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It is well known and understood that the hard work and dedication, as well as perseverance of strong women, like Elizabeth Cady Stanton, Alva Belmont, Lucy Burns, Alice Paul, Lucretia Mott, Abigail Adams, but most especially Susan B. Anthony, that women have won the rights of citizenship in the United States. Women celebrate their suffrage, embrace the privilege and obligation to vote and speak their minds on issues greater than our own individual existence. It is because of the determined souls, known as Suffragists, that the women of this great nation have opportunities to explore careers, have voices heard, and challenge the status quo for the greater good. Many people have attempted to celebrate the inevitable event of the ratification of the 19th Amendment, known as the Susan B. Anthony Amendment, but still without equality to other events important to our history.
Susan B. Anthony Day is a commemorative holiday to celebrate the birth of Susan B. Anthony and the Women's suffrage in the United States. The day is on February 15. It has been historically celebrated since 1920, after 31 of 48 states had ratified the Nineteenth Amendment to the United States Constitution, giving women the right to vote when fully ratified later that year. In the state of Wisconsin, Susan B. Anthony Day is an established state holiday, which was enacted into law April 15, 1976, from the 1975 Laws of Wisconsin, Chapter 307, section 20.Likewise, this holiday is also commemorated in Florida as a legal state holiday. In West Virginia, this day is celebrated on Election Day on even years. However, there is no Federal Holiday.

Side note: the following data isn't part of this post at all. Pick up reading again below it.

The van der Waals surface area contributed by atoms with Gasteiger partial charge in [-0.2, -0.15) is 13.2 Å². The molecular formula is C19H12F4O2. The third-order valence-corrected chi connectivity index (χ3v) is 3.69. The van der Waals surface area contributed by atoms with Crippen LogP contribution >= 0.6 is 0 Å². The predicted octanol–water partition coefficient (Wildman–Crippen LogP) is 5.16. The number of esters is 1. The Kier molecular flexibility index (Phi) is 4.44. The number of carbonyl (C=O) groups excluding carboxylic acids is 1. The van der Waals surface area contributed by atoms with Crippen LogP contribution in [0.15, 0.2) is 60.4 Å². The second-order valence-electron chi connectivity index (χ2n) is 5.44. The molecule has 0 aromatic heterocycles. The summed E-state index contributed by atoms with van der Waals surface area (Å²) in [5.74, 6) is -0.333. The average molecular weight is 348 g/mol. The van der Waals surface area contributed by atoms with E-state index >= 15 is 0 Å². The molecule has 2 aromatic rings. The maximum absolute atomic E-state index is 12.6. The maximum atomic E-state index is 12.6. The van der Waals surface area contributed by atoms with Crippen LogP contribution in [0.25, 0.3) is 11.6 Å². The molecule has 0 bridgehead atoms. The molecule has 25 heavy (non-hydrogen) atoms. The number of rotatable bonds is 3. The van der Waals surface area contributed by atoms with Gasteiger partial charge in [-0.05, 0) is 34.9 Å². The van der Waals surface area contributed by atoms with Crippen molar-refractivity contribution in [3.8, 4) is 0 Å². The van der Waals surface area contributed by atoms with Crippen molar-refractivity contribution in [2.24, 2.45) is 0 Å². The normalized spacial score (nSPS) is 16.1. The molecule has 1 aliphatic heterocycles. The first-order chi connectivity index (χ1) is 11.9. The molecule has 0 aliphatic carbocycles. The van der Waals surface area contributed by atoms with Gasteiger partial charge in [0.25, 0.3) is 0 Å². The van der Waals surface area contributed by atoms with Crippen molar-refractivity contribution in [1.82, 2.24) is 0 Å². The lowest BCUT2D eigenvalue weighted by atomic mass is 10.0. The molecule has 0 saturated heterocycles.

Women's Equality Day is a day proclaimed each year by the United States President to commemorate the granting of the vote to women throughout the country on an equal basis with men. Women in the United States were granted the right to vote on August 26, 1920, when the 19th Amendment to the United States Constitution was certified. The amendment was first introduced many years earlier in 1878. Every president has published a proclamation for Women's Equality Day since 1971 when legislation was first introduced in Congress by Bella Abzug. This resolution was passed designating August 26 of each year as Women's Equality Day. However, even though it is proclaimed by a President each year, it is not a recognized holiday to be celebrated by government offices.
This Petition has been written for the establishment of such a holiday, to begin upon the 100th Anniversary of the ratification of the 19th Amendment. By signing your name to this document, you are urging the President Elect to put into law a decree to this effect.
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